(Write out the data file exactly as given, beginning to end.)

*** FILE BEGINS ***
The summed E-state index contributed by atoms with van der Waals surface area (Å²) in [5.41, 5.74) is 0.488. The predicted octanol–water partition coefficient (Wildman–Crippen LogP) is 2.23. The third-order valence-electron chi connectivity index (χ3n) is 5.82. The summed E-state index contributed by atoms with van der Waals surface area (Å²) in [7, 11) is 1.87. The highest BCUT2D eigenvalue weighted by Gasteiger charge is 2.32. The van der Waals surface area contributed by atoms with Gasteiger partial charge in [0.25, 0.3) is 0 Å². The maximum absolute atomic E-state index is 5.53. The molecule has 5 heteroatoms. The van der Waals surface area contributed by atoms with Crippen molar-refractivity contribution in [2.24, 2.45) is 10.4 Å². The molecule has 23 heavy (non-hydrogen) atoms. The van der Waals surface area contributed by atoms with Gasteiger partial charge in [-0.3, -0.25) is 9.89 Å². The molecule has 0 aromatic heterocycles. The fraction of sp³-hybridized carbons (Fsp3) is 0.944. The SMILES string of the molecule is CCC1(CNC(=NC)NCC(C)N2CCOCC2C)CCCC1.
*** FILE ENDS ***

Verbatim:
The summed E-state index contributed by atoms with van der Waals surface area (Å²) in [5.41, 5.74) is 0.488. The predicted octanol–water partition coefficient (Wildman–Crippen LogP) is 2.23. The third-order valence-electron chi connectivity index (χ3n) is 5.82. The summed E-state index contributed by atoms with van der Waals surface area (Å²) in [7, 11) is 1.87. The highest BCUT2D eigenvalue weighted by Gasteiger charge is 2.32. The van der Waals surface area contributed by atoms with Gasteiger partial charge in [0.25, 0.3) is 0 Å². The maximum absolute atomic E-state index is 5.53. The molecule has 5 heteroatoms. The van der Waals surface area contributed by atoms with Crippen molar-refractivity contribution in [2.24, 2.45) is 10.4 Å². The molecule has 23 heavy (non-hydrogen) atoms. The van der Waals surface area contributed by atoms with Gasteiger partial charge in [-0.3, -0.25) is 9.89 Å². The molecule has 0 aromatic heterocycles. The fraction of sp³-hybridized carbons (Fsp3) is 0.944. The SMILES string of the molecule is CCC1(CNC(=NC)NCC(C)N2CCOCC2C)CCCC1.